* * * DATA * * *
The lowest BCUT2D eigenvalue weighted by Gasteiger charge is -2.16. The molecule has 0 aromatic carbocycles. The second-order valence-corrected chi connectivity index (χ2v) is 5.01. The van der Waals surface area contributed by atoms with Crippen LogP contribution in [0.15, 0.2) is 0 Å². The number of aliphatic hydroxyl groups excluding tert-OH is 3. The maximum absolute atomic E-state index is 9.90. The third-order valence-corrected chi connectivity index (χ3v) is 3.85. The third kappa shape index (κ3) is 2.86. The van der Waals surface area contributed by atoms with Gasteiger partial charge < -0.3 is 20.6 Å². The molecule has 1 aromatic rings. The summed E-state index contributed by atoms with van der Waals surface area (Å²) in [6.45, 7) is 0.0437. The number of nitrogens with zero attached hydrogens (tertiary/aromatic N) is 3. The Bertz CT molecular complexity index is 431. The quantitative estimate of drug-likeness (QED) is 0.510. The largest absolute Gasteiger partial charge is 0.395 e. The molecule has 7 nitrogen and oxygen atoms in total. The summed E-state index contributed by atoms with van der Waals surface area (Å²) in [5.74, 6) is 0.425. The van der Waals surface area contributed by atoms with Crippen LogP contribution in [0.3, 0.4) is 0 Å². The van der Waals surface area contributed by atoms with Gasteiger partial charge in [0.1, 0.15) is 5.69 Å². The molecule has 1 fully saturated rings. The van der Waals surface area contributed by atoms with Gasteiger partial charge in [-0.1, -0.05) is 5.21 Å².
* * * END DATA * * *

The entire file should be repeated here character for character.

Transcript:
The lowest BCUT2D eigenvalue weighted by Gasteiger charge is -2.16. The molecule has 0 aromatic carbocycles. The second-order valence-corrected chi connectivity index (χ2v) is 5.01. The van der Waals surface area contributed by atoms with Crippen LogP contribution in [0.15, 0.2) is 0 Å². The number of aliphatic hydroxyl groups excluding tert-OH is 3. The maximum absolute atomic E-state index is 9.90. The third-order valence-corrected chi connectivity index (χ3v) is 3.85. The third kappa shape index (κ3) is 2.86. The van der Waals surface area contributed by atoms with Gasteiger partial charge < -0.3 is 20.6 Å². The molecule has 1 aromatic rings. The summed E-state index contributed by atoms with van der Waals surface area (Å²) in [6.45, 7) is 0.0437. The number of nitrogens with zero attached hydrogens (tertiary/aromatic N) is 3. The Bertz CT molecular complexity index is 431. The quantitative estimate of drug-likeness (QED) is 0.510. The largest absolute Gasteiger partial charge is 0.395 e. The molecule has 7 nitrogen and oxygen atoms in total. The summed E-state index contributed by atoms with van der Waals surface area (Å²) in [5.74, 6) is 0.425. The van der Waals surface area contributed by atoms with Crippen LogP contribution in [0.3, 0.4) is 0 Å². The van der Waals surface area contributed by atoms with Gasteiger partial charge in [0.1, 0.15) is 5.69 Å². The molecule has 1 fully saturated rings. The van der Waals surface area contributed by atoms with Gasteiger partial charge in [-0.1, -0.05) is 5.21 Å².